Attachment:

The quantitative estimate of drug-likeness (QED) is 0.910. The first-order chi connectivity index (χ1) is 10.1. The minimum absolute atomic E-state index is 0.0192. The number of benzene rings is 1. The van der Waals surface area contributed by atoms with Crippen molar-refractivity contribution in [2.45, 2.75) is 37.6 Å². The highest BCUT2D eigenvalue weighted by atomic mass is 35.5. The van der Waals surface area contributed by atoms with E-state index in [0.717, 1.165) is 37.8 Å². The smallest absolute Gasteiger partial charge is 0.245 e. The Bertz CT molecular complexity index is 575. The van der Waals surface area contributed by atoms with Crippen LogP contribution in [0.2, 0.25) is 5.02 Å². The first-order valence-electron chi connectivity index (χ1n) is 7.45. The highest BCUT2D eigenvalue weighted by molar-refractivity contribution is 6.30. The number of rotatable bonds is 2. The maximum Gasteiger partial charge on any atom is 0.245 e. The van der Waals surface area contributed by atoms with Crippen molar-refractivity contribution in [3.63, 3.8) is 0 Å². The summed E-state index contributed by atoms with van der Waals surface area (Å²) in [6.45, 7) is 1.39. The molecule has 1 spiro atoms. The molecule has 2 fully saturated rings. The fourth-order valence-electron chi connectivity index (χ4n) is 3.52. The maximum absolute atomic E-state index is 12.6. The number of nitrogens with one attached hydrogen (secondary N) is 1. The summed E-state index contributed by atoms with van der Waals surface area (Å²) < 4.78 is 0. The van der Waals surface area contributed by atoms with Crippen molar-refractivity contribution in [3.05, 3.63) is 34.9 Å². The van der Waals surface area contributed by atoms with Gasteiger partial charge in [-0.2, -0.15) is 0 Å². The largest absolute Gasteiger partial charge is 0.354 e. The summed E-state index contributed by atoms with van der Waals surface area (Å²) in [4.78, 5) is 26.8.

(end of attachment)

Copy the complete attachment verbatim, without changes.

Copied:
The quantitative estimate of drug-likeness (QED) is 0.910. The first-order chi connectivity index (χ1) is 10.1. The minimum absolute atomic E-state index is 0.0192. The number of benzene rings is 1. The van der Waals surface area contributed by atoms with Crippen molar-refractivity contribution in [2.45, 2.75) is 37.6 Å². The highest BCUT2D eigenvalue weighted by atomic mass is 35.5. The van der Waals surface area contributed by atoms with E-state index in [0.717, 1.165) is 37.8 Å². The smallest absolute Gasteiger partial charge is 0.245 e. The Bertz CT molecular complexity index is 575. The van der Waals surface area contributed by atoms with Crippen LogP contribution in [0.2, 0.25) is 5.02 Å². The first-order valence-electron chi connectivity index (χ1n) is 7.45. The highest BCUT2D eigenvalue weighted by molar-refractivity contribution is 6.30. The number of rotatable bonds is 2. The maximum Gasteiger partial charge on any atom is 0.245 e. The van der Waals surface area contributed by atoms with Crippen molar-refractivity contribution in [3.63, 3.8) is 0 Å². The summed E-state index contributed by atoms with van der Waals surface area (Å²) in [6.45, 7) is 1.39. The molecule has 1 spiro atoms. The molecule has 2 fully saturated rings. The fourth-order valence-electron chi connectivity index (χ4n) is 3.52. The maximum absolute atomic E-state index is 12.6. The number of nitrogens with one attached hydrogen (secondary N) is 1. The summed E-state index contributed by atoms with van der Waals surface area (Å²) < 4.78 is 0. The van der Waals surface area contributed by atoms with Crippen molar-refractivity contribution in [3.05, 3.63) is 34.9 Å². The van der Waals surface area contributed by atoms with Gasteiger partial charge in [-0.2, -0.15) is 0 Å². The largest absolute Gasteiger partial charge is 0.354 e. The summed E-state index contributed by atoms with van der Waals surface area (Å²) in [4.78, 5) is 26.8.